The most commonly implicated herpes viruses in patients with these disorders include:
●Varicella-zoster virus (VZV)
●Herpes simplex viruses (HSV) I and II
●Epstein-Barr virus (EBV)
Patients may develop fulminant VZV, CMV, or EBV infection in childhood or adolescence, leading to prolonged hospitalization, critical illness, or even death. Other clinical scenarios include recurrent VZV presenting as repeated primary infections or frequent herpes zoster. For patients with HSV, infections may affect multiple dermatomes, impact internal organs, or require pharmacologic suppression to prevent frequent eruptions. Cutaneous warts caused by papilloma viruses are less commonly seen compared with herpes viruses.
Risk of malignancy — Many IEIs increase the risk of malignancies, and NK cell deficiencies may also have this effect. Patients with GATA2 deficiency develop human papillomavirus-associated cancers , but the data in patients with other causes of NK deficiencies are scant, although it held to represent a risk .
Natural history — Most of the individuals described have died in childhood or adolescence, unless they underwent hematopoietic cell transplantation, demonstrating the importance of NK cells in defense against specific viral infections. However, some have survived without transplantation, suggesting that there may be a period in the patient's life when NK cell function is most critical. In addition, even within families sharing the same variants, severity can vary dramatically . (See "NK cell deficiency syndromes: Treatment".)
CLASSIFICATION — Isolated NK cell deficiencies are disorders in which the NK cell number or function is either the only or the predominant defect resulting in the clinical immunodeficiency. This distinction is important because the list of identified inborn errors of immunity (IEIs) is expanding rapidly, and some of these disorders include impaired NK cell number or function. In these other disorders, a deficit of NK cells does not account for the patient's clinical presentation or the deficit seems secondary to other immune defects that explain the clinical picture more completely. In a 2022 listing by the International Union of Immunological Societies expert committee, over 75 of the 400+ IEIs identified impacted NK cells .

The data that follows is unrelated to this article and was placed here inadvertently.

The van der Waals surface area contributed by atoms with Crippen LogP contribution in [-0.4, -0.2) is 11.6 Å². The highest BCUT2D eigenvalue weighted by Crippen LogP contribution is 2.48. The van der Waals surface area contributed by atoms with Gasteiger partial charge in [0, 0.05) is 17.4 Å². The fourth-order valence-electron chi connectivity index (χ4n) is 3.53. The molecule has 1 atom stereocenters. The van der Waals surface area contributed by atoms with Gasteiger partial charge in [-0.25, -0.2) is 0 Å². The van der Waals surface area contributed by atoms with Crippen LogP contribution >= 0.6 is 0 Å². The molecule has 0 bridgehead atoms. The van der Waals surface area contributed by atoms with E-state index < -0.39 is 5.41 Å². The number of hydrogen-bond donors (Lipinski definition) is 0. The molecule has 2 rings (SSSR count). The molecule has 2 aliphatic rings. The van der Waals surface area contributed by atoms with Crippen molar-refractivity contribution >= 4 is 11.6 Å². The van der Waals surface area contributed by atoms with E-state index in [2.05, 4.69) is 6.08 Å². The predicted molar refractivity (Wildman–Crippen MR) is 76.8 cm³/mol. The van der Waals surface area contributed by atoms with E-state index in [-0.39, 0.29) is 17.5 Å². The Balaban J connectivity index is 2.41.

Classical NK cell deficiency — Patients with classical NK cell deficiency (cNKD) usually present with severe, recurrent, or atypical herpes infections and papilloma viruses (table 1).
cNKD results from interruption of normal NK cell development or survival. cNKD is characterized by absent or profoundly decreased (defined as ≤1 percent of peripheral lymphocytes) CD3-CD56+ NK cell numbers or a demonstrable developmental abnormality of NK cells . Developmental abnormalities are usually detected as an excess of CD56bright cells, although there can be aberrations in the expression of other markers relevant to development, such as CD117, CD94, CD16, and the killer cell Ig-like receptors. Patients with low numbers of NK cells may be classified as having cNKD if function is also absent, particularly if the few cells present are all CD56bright (the type of NK cell that is not involved in cytotoxicity).
Functional NK cell deficiency — Functional NK cell deficiency (fNKD) represents a more diverse diagnosis in which NK cells are present (ie, >1 percent of peripheral lymphocytes) but are persistently deficient in at least one of their functional activities. Patients with fNKD present with recurrent or atypical herpes infections and papilloma viruses, similar to cNKD, although usually less severe (table 1). Because the overall number or percentage of NK cells is not abnormal, fNKD is more challenging to diagnose.
Classical NK cell deficiency — A small number of variants have been identified in patients with classical NK cell deficiency (cNKD). It is not known what percentage of cNKD cases is attributable to each variant.
Autosomal dominant GATA2 deficiency — An autosomal dominant variant in the gene GATA2, which encodes a widely expressed transcription factor required for maintenance of the stem cell pool, has been identified in some patients with cNKD type 1 (cNKD1). GATA2 deficiency is the only autosomal dominant variant known to cause cNKD.
The most cited case is that of an adolescent female who presented with disseminated and life-threatening varicella-zoster virus (VZV) infection . She had a prior history of recurrent otitis media and intermittent leukopenia but was otherwise well. In late adolescence, she had life-threatening systemic cytomegalovirus (CMV) infection followed by disseminated herpes simplex virus infection. The patient had evidence of normal specific antibody production and lymphocyte responsiveness, as she had high titer IgG against VZV in her serum, and her peripheral blood lymphocytes produced interferon (IFN)-gamma after stimulation and demonstrated proliferation in the presence of VZV. She completely lacked CD56+ or CD16+ lymphocytes and NK cell cytotoxicity, even when her lymphocytes were stimulated in vitro with type I IFN or interleukin (IL-)2. She died during the course of hematopoietic cell transplantation and was posthumously found to have GATA2 haploinsufficiency .